Married to an Iranian it took me a while but in October 2010 I finally organised and prepared myself to visit this fascinating country. I had very mixed feelings about the visit but I was determined to go with no negative pre-conceptions about the ordinary Iranian people. Those I have met in Europe are wonderfully friendly, compassionate, fun-loving, respectful, hard-working and have all, without exception, welcomed me into their fold. I purposefully went with an open mind and all good intentions to embrace and respect their culture, just as I expect others to do here in the UK. In short, I was prepared for a really unusual adventure and amazing cultural experience.
I was not to be disappointed.
As a long-term depression sufferer however I was also aware that two weeks in a foreign country, immersed in a vastly different culture, with reduced at-your-finger-tip communication with my support network and the obvious language barrier combined with being out of my routine would put huge pressure on my ability to cope and may spiral me into a depression. That was the last thing I wanted but was it a genuine concern? There was only one way to find out.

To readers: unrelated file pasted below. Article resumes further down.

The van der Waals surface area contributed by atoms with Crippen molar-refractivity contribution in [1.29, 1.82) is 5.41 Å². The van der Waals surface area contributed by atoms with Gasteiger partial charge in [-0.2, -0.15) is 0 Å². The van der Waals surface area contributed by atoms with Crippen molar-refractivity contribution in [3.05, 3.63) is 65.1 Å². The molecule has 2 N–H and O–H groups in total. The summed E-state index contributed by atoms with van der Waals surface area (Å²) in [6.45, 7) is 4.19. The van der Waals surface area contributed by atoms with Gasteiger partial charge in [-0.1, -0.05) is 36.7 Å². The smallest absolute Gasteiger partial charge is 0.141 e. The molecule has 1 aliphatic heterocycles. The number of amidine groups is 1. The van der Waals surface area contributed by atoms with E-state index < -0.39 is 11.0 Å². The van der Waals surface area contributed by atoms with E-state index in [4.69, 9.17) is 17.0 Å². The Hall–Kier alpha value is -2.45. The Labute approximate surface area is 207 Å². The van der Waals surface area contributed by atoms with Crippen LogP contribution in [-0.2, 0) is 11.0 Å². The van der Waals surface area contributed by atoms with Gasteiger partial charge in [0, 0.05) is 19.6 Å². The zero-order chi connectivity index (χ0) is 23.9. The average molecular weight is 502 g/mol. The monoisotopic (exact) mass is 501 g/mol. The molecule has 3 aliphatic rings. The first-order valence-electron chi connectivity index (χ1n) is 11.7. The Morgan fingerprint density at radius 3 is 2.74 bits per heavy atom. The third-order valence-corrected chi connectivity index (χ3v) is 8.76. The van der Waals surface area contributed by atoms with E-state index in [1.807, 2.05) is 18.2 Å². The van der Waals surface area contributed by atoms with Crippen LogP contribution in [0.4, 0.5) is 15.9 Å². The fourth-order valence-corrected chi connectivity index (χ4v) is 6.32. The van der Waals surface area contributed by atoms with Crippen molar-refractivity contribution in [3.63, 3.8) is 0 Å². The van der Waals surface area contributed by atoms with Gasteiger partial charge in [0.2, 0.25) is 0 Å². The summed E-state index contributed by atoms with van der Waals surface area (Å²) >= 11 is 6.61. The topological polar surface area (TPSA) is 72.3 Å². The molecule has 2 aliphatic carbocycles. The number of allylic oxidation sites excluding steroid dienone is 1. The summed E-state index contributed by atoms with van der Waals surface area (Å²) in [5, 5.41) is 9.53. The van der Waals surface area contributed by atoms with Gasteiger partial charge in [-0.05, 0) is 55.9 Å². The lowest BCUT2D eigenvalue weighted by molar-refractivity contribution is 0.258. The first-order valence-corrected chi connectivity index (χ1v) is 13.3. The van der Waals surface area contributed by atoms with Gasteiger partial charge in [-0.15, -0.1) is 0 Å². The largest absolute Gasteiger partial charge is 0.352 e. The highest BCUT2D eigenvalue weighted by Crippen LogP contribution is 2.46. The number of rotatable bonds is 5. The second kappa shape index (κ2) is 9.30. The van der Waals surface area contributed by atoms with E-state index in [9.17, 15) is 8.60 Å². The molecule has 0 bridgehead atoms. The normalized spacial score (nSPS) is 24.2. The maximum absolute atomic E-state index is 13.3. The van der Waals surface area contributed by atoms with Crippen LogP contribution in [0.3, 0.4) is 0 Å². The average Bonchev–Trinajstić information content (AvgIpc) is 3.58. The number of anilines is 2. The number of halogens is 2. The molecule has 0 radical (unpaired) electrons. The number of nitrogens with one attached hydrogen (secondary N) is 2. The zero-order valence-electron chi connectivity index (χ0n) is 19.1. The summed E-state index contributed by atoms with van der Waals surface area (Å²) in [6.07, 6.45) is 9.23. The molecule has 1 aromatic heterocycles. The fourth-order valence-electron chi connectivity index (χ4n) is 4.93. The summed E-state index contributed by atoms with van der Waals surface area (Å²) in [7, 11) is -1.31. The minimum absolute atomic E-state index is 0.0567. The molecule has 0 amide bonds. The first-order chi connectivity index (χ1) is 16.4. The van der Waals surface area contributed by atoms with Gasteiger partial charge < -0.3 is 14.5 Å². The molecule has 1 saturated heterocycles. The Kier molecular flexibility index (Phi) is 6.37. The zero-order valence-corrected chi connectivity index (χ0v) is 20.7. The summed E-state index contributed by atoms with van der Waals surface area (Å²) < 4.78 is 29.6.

I knew that I didn’t just want to be a visitor. I wanted to be accepted as an honorary “Iranian” Was this too much to ask or expect? I wasn’t sure but I found out for myself. Armed with my new Iranian passport and a basic knowledge of Farsi, the Persian language I was confident that I would survive the two weeks. The following posts will give you a flavour of what I have encountered during my visits so far which has been more positive, inviting and welcoming than the general media portray.
Pimsleur-Conversational Farsi- 30 CDs providing basic conversational Farsi. A very useful comprehensive introduction to the Persian language and enough to get you by.